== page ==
The Coronavirus Just Hit NYC, And I'm Feeling Frightened
Last updated: March 2020
I just got off the phone with a reporter from TheLos Angeles Times. They were asking people in the disability and chronic illness communities if people were having a hard time getting access to medical/preparation supplies or doing any special prep due to Coronavirus (aka COVID-19).
Feeling left out
They also asked if people were feeling left out of the conversation around the virus. I tweeted in response that although I am currently not on biologic drugs at this time (I was), many of my friends in the chronic illness communities are — and that they are faced with the hard decision of going off the medicine they desperately need in order to have more of a chance of fighting the virus if it comes their way.
One of my friends asked me via Facebook last night, "I wonder if I should go off my immunosuppressants or not? I want to stand a chance to fight the virus." This was after the first positive case of Coronavirus was identified here in New York City, where we both live. Others chimed in and asked questions like, "Does AS make me immune-compromised?" (yes) and "This is up to your doctor to decide" (it's all very individual and we should each have a say in our health care choices).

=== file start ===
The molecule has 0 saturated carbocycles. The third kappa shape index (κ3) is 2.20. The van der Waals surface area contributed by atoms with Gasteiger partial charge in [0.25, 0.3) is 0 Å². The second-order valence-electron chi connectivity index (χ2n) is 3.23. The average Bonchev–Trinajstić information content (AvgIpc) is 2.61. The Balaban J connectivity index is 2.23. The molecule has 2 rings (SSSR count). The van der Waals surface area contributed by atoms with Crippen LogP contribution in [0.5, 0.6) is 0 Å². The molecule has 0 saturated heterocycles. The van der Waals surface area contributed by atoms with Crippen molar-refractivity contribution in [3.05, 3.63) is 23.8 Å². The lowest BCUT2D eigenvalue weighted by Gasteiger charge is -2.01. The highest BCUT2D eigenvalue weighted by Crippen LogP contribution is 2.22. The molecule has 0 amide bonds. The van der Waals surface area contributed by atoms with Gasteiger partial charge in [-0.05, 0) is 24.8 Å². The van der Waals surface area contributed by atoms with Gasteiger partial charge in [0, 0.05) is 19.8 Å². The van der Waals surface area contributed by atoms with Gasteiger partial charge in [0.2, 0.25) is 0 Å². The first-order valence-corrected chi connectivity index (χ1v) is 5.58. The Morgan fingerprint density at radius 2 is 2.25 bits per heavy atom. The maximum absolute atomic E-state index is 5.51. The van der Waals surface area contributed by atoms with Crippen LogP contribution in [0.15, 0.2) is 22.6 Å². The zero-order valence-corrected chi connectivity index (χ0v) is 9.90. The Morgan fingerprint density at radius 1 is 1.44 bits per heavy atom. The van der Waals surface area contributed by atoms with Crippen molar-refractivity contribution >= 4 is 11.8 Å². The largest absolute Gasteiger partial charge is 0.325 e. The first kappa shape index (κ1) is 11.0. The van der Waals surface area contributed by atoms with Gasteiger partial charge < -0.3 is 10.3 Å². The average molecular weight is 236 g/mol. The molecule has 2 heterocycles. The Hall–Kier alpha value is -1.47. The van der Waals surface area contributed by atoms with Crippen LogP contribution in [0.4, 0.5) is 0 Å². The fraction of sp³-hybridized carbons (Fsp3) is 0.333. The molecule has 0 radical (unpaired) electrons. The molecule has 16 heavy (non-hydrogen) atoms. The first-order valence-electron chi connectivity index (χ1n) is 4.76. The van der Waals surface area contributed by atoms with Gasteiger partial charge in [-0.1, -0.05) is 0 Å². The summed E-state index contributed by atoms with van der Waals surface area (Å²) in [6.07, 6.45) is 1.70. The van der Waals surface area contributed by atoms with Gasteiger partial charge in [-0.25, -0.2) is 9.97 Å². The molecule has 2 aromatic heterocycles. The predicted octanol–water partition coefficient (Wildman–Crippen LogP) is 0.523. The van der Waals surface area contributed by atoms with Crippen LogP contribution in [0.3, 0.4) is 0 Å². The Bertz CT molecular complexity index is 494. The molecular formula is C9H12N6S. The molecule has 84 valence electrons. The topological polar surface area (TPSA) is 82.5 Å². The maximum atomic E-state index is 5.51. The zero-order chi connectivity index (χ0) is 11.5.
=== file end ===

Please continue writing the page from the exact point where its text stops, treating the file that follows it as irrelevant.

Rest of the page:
More so, a good amount of AS patients I've spoken to have rheumatologists who don't initiate the conversation around the Coronavirus. Many try to advocate for themselves and to understand the risks — and sometimes doctors reduce their fears or say that the risk is small, to not worry. We've all been there.
How many of us have been reduced and ignored — for years — in the journey toward diagnosis?
Lack of communication
I've received no communication from the hospital or rheumatology department I'm a patient at. I've not received Coronavirus-specific communication from the company that makes the drug I used to take (although I am still on their email chains). I realize that this pandemic has spread quickly and unpredictably, and so that may account for the lack of communication — but this all leads a patient to wonder, rightfully so: What are the best next steps I can take to protect myself and my community?
It's not just that, though. People are constantly being bombarded with messaging like, "Don't worry — your risks are low unless you're immunocompromised or elderly," as if it'd be totally fine if we lost these folks. It's insensitive and tone-deaf. Because everyone's life matters and anything less is ableist and ageist. What's going on is frightening. People are dying. Supplies are limited. And there's a lack of information in general.
It's as important to be informed, have perspective and keep level-headed as it is to acknowledge the potential of contracting a virus we don't yet understand much about. And when you live your everyday life as someone in pain, inflammation cropping up like crazy, or taking immunosuppressants, it's easy to let these fears get to you.
That doesn't make you histrionic or sensationalist or a cry-baby. It makes you human, and I think we can all be a little more compassionate about that.
I think it's important that we talk — as a community, to our rheumatologists, to our family members. I think it's important we speak out on social media and ask questions and do our research. It may be that researchers learn more and get everything under control. And it may also be that the news does sensationalize the issue. But none of this negates or invalidates our worry. Stay safe out there.
Do you notice worsening flares in colder weather?